THE Scottish Government has opened a consultation period lasting until 10 December 2019 on the country’s deposit return scheme (DRS), after a newly released draft legislation confirmed that glass will be included in the programme scheduled to come into effect on 1 April 2021.
The consultation period will allow for industry leaders, MSPs and stakeholders to give their views on the draft legislation – with glass likely to be an issue raised, given the continuous debate on the inclusion of the material since plans for DRS were announced in 2018.
September 10 marks the first time the Government have officially said glass will be included, coming just weeks after British Glass penned an open letter to the environment secretary, Roseanna Cunningham, warning that the inclusion of the material would ‘act against Scotland achieving its environmental ambitions.’
Roseanna Cunningham said on the release of the draft legislation, “Our Deposit Return Scheme is the first national scheme of its type in the UK. It is ambitious in scale and scope, and gives the people of Scotland a clear and straightforward way to do their bit for the environment.
“Research has shown that the scheme is anticipated to reduce the £46 million spent each year on litter removal and is expected to reduce emissions equivalent to taking 85,000 cars off our roads, while also enjoying widespread public support across Scotland.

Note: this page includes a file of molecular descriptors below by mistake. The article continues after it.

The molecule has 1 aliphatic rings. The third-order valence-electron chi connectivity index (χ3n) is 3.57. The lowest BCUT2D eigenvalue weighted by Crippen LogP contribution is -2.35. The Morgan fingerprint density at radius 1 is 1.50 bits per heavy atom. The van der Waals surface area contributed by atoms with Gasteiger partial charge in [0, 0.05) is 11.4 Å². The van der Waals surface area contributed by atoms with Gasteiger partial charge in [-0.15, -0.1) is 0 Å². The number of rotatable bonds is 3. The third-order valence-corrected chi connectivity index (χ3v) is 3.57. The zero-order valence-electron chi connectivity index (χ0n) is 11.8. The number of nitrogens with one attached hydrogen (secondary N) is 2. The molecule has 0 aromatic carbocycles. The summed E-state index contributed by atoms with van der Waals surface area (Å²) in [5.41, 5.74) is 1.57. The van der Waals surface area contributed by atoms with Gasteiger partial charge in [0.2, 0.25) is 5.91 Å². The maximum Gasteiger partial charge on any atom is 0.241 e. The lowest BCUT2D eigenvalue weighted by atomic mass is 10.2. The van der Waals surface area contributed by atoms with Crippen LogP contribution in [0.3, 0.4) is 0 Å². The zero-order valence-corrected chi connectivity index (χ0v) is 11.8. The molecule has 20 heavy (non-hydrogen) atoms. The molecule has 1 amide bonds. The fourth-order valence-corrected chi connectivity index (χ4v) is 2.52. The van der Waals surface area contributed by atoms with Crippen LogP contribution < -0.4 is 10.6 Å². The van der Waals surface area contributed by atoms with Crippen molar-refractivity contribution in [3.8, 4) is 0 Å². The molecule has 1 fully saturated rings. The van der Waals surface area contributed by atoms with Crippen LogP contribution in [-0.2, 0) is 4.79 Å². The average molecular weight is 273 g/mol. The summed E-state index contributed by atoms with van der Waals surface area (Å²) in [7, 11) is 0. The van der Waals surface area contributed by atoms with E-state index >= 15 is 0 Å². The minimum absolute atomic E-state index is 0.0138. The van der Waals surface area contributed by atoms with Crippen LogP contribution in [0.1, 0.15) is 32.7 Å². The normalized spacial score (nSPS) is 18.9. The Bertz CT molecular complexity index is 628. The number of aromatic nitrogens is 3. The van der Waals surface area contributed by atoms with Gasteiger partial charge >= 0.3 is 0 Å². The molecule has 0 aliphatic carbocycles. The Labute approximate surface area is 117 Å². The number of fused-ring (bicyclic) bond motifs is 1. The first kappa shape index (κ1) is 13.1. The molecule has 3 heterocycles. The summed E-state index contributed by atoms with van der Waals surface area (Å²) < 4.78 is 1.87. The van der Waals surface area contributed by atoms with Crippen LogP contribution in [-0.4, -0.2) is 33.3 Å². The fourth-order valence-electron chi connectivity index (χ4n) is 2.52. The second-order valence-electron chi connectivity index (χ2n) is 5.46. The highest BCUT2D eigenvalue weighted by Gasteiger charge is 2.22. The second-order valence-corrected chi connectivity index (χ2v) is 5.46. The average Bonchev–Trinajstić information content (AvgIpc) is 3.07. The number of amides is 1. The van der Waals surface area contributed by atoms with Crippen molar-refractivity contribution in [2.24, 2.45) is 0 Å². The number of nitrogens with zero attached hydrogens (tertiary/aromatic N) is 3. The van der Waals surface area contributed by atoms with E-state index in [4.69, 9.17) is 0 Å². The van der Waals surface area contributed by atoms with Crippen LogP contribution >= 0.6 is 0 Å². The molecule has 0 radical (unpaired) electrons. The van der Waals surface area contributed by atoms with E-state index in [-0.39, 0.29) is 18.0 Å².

“There is a global climate emergency which demands we show ambition to tackle it and safeguard our planet for future generations. This process will enable us to fine tune our proposals to ensure that they work well for industry, retail and the public, and we will continue to work with the Implementation Advisory Group to that end. I am delighted to confirm that the regulations required to bring our Deposit Return Scheme into reality have now been laid.”
Iain Gulland, chief executive of Zero Waste Scotland, said, “These regulations put Scotland on track to deliver a world class deposit return scheme. Placing a 20p deposit on drinks bottles and cans shows that these materials have a value to our economy, and a cost to our climate if they are wasted.
“That 20p incentive will boost recycling and cut Scotland’s CO2e emissions, playing a part in the fightback against the climate emergency. It’s little wonder that nearly four in five Scots support it. With drinks producers given the opportunity to group together to deliver the scheme, they can lead this exciting step towards a more circular economy.”
DRS will see a 20p deposit come alongside the sale of drinks containers made out of glass and PET plastic, as well as aluminium and steel cans. Consumers will be able to retrieve their deposit by returning the containers to in-store recycling machines.
Those wishing to comment on the draft legislation details can do so here.